Right now, for most supply chains, this is basically as far as it goes. Products enter the market and rarely return to manufacturers or suppliers. But the focus on sustainability and waste reduction may well change things in the future.
Effort is currently concentrated on reducing packaging. Yet we all know this is just the first step. The days of disposable packaging are numbered. You might argue that 100% recycling is already a reality for some products, but it's not yet an achieved fact for all. This may be why governments and European commissions are studying the possibility of making all manufacturers responsible for product re-use and recycling.
This will go way beyond a logistical issue. The entire shape of your supply chain will alter once you start to integrate this new dimension.
This means your supply chain planning will need to evolve too. For example, you will not just be forecasting sales, but also when, where and how much product comes back. You will not just be planning production, but also the processing of supplies coming from customers. This will impact on planning processes, people's skills, and your software configuration.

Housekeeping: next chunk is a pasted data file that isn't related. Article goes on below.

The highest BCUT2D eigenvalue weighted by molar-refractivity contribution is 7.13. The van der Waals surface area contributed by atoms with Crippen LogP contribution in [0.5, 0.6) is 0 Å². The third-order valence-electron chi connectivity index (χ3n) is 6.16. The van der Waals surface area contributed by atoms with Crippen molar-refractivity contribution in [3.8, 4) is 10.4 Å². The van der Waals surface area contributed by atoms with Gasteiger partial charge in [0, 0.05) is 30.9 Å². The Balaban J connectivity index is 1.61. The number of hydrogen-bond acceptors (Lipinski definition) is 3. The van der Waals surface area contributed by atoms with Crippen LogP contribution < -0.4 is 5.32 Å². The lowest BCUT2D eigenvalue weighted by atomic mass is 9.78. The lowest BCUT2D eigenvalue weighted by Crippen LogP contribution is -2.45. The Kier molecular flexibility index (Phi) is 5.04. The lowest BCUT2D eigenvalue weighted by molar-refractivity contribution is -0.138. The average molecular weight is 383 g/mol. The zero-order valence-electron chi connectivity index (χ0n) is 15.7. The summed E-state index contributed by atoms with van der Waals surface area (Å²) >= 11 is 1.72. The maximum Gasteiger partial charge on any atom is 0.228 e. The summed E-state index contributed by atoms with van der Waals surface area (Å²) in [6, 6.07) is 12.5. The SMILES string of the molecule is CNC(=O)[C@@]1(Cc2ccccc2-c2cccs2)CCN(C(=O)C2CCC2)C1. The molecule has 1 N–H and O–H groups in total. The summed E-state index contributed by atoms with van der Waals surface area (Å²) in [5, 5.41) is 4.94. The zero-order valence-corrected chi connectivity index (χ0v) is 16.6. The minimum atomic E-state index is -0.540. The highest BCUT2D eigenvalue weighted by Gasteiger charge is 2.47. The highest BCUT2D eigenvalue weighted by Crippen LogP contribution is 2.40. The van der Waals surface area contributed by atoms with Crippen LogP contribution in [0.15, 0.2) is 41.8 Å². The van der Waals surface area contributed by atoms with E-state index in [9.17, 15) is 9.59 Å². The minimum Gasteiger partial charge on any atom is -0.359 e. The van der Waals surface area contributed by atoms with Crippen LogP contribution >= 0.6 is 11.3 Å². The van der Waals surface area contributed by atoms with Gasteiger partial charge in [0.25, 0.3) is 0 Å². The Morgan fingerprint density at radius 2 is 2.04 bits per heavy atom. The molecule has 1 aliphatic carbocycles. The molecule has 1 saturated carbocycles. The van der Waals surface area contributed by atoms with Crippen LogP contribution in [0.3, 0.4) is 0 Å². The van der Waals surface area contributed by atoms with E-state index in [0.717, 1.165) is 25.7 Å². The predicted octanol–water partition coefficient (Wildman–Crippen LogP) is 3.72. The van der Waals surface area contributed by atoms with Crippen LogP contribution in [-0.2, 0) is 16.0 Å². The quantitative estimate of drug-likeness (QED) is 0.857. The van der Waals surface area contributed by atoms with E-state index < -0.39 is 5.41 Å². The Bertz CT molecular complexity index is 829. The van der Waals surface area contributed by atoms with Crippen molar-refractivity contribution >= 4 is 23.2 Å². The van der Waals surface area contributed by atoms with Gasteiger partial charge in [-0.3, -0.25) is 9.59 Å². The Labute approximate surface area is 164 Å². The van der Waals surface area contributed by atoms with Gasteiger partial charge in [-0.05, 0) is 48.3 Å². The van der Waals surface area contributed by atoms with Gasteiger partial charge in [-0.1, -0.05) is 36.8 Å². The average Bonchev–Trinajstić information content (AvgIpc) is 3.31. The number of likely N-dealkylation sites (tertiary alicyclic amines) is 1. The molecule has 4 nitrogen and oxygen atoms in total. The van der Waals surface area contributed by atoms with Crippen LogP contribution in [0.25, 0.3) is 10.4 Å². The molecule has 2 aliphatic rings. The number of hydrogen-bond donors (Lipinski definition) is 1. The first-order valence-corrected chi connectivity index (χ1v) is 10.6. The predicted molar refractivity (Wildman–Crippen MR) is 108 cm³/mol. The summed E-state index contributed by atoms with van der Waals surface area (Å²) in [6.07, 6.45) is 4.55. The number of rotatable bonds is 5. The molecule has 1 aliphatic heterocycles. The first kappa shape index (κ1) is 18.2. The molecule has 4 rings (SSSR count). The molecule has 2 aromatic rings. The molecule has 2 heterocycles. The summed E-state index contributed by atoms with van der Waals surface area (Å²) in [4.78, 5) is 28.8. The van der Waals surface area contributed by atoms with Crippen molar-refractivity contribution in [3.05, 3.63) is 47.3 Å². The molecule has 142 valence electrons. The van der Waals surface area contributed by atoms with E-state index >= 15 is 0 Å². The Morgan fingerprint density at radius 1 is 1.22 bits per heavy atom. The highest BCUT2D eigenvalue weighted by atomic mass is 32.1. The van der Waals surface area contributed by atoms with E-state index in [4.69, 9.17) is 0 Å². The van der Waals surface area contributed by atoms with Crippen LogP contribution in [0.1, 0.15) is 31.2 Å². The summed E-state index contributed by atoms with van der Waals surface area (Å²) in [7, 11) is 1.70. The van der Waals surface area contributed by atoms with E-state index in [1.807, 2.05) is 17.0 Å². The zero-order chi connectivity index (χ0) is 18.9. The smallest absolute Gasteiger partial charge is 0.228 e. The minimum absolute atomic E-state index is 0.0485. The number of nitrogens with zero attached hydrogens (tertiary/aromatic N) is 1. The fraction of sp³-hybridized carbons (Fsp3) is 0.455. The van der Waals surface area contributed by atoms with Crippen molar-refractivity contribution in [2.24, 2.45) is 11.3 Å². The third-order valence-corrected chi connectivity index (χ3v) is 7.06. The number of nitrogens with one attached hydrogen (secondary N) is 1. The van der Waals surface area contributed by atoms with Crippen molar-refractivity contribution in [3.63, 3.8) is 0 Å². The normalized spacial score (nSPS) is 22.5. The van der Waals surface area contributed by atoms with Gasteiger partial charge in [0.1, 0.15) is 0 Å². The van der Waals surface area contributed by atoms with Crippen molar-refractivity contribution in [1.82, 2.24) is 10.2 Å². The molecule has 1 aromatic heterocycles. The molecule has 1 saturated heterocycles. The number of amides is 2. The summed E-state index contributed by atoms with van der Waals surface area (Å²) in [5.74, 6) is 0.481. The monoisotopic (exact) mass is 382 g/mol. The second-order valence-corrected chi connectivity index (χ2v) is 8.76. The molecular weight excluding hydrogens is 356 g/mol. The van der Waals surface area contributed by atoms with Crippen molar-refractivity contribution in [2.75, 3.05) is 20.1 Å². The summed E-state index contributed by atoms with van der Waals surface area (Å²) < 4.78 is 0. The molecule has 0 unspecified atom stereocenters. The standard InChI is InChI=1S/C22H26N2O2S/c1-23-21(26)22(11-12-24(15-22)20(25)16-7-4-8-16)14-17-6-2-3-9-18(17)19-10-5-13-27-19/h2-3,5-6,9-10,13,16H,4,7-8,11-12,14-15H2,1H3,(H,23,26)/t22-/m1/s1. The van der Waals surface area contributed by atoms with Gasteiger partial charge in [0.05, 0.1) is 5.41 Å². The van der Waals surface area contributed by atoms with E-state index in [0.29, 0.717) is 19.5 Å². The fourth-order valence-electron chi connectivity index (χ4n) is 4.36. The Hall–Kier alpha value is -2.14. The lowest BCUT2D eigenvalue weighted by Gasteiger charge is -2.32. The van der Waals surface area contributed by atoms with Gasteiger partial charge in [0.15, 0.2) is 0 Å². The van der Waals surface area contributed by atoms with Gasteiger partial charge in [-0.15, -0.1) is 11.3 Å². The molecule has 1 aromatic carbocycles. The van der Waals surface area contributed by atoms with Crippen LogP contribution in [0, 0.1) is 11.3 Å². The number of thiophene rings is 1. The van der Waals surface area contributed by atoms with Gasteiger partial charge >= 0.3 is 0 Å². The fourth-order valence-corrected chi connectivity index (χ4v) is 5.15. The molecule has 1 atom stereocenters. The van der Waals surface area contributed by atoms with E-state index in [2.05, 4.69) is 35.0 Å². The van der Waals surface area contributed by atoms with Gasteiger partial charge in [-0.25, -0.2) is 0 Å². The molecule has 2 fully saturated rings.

Like all change, clever businesses will quickly find ways to turn constraints into an advantage. They will present opportunities to get even closer to the end consumer, maybe tying them commercially into the new 'circular supply chain'.
This is not science fiction. A handful of supply chains already operate this way. For example, the newspaper industry collects and re-uses unsold papers as an integral part of its supply chain.
I accept this set-up is still a few years away for the rest of us. It will take a few years to put into place. Because all of a sudden, you are no longer throwing a watch into the crowd. You are throwing a boomerang, and you'd better be ready to catch it when it comes back.
Hugh Williams is founder of supply chain planning specialist consultancy Hughenden .